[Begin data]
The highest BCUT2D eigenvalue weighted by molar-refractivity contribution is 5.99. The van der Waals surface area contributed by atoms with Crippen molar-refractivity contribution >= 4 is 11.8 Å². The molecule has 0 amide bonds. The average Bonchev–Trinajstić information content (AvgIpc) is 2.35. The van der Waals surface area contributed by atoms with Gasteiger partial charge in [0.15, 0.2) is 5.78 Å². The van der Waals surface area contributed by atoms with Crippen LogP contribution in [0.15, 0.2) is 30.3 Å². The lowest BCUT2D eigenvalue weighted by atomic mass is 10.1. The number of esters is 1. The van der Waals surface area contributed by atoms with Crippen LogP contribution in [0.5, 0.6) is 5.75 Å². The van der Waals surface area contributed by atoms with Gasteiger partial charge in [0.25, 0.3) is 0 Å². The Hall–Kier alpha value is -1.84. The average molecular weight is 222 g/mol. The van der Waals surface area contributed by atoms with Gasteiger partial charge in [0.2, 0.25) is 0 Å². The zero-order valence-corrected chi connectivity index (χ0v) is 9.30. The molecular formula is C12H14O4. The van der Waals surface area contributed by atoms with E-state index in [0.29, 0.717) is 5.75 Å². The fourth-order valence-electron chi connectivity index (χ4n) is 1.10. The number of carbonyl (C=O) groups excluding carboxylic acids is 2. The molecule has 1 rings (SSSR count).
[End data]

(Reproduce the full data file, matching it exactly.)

The highest BCUT2D eigenvalue weighted by molar-refractivity contribution is 5.99. The van der Waals surface area contributed by atoms with Crippen molar-refractivity contribution >= 4 is 11.8 Å². The molecule has 0 amide bonds. The average Bonchev–Trinajstić information content (AvgIpc) is 2.35. The van der Waals surface area contributed by atoms with Gasteiger partial charge in [0.15, 0.2) is 5.78 Å². The van der Waals surface area contributed by atoms with Crippen LogP contribution in [0.15, 0.2) is 30.3 Å². The lowest BCUT2D eigenvalue weighted by atomic mass is 10.1. The number of esters is 1. The van der Waals surface area contributed by atoms with Crippen LogP contribution in [0.5, 0.6) is 5.75 Å². The van der Waals surface area contributed by atoms with Gasteiger partial charge in [0.25, 0.3) is 0 Å². The Hall–Kier alpha value is -1.84. The average molecular weight is 222 g/mol. The van der Waals surface area contributed by atoms with Gasteiger partial charge in [0.2, 0.25) is 0 Å². The zero-order valence-corrected chi connectivity index (χ0v) is 9.30. The molecular formula is C12H14O4. The van der Waals surface area contributed by atoms with E-state index in [0.29, 0.717) is 5.75 Å². The fourth-order valence-electron chi connectivity index (χ4n) is 1.10. The number of carbonyl (C=O) groups excluding carboxylic acids is 2. The molecule has 1 rings (SSSR count).